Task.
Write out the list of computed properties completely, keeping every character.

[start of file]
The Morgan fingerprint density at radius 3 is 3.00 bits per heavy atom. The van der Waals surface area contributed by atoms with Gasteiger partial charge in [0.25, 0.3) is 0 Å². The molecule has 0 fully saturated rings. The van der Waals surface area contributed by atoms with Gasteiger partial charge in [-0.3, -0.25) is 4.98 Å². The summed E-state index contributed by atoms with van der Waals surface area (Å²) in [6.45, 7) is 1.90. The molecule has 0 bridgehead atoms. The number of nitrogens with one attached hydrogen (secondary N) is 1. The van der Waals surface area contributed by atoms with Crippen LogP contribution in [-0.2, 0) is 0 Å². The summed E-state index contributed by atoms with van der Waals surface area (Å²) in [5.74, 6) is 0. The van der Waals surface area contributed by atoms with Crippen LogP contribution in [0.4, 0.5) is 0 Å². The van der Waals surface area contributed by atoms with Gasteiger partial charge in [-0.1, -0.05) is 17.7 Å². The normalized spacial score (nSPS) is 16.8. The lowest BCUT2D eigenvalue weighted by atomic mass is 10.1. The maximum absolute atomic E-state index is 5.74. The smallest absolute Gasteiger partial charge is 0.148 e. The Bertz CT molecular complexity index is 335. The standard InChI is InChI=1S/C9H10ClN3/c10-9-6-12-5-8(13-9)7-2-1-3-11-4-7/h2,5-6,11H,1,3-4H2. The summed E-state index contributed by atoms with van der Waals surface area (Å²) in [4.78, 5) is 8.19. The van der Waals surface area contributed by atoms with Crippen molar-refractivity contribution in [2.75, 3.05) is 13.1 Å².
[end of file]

The Morgan fingerprint density at radius 3 is 3.00 bits per heavy atom. The van der Waals surface area contributed by atoms with Gasteiger partial charge in [0.25, 0.3) is 0 Å². The molecule has 0 fully saturated rings. The van der Waals surface area contributed by atoms with Gasteiger partial charge in [-0.3, -0.25) is 4.98 Å². The summed E-state index contributed by atoms with van der Waals surface area (Å²) in [6.45, 7) is 1.90. The molecule has 0 bridgehead atoms. The number of nitrogens with one attached hydrogen (secondary N) is 1. The van der Waals surface area contributed by atoms with Crippen LogP contribution in [-0.2, 0) is 0 Å². The summed E-state index contributed by atoms with van der Waals surface area (Å²) in [5.74, 6) is 0. The van der Waals surface area contributed by atoms with Crippen LogP contribution in [0.4, 0.5) is 0 Å². The van der Waals surface area contributed by atoms with Gasteiger partial charge in [-0.1, -0.05) is 17.7 Å². The normalized spacial score (nSPS) is 16.8. The lowest BCUT2D eigenvalue weighted by atomic mass is 10.1. The maximum absolute atomic E-state index is 5.74. The smallest absolute Gasteiger partial charge is 0.148 e. The Bertz CT molecular complexity index is 335. The standard InChI is InChI=1S/C9H10ClN3/c10-9-6-12-5-8(13-9)7-2-1-3-11-4-7/h2,5-6,11H,1,3-4H2. The summed E-state index contributed by atoms with van der Waals surface area (Å²) in [4.78, 5) is 8.19. The van der Waals surface area contributed by atoms with Crippen molar-refractivity contribution in [2.75, 3.05) is 13.1 Å².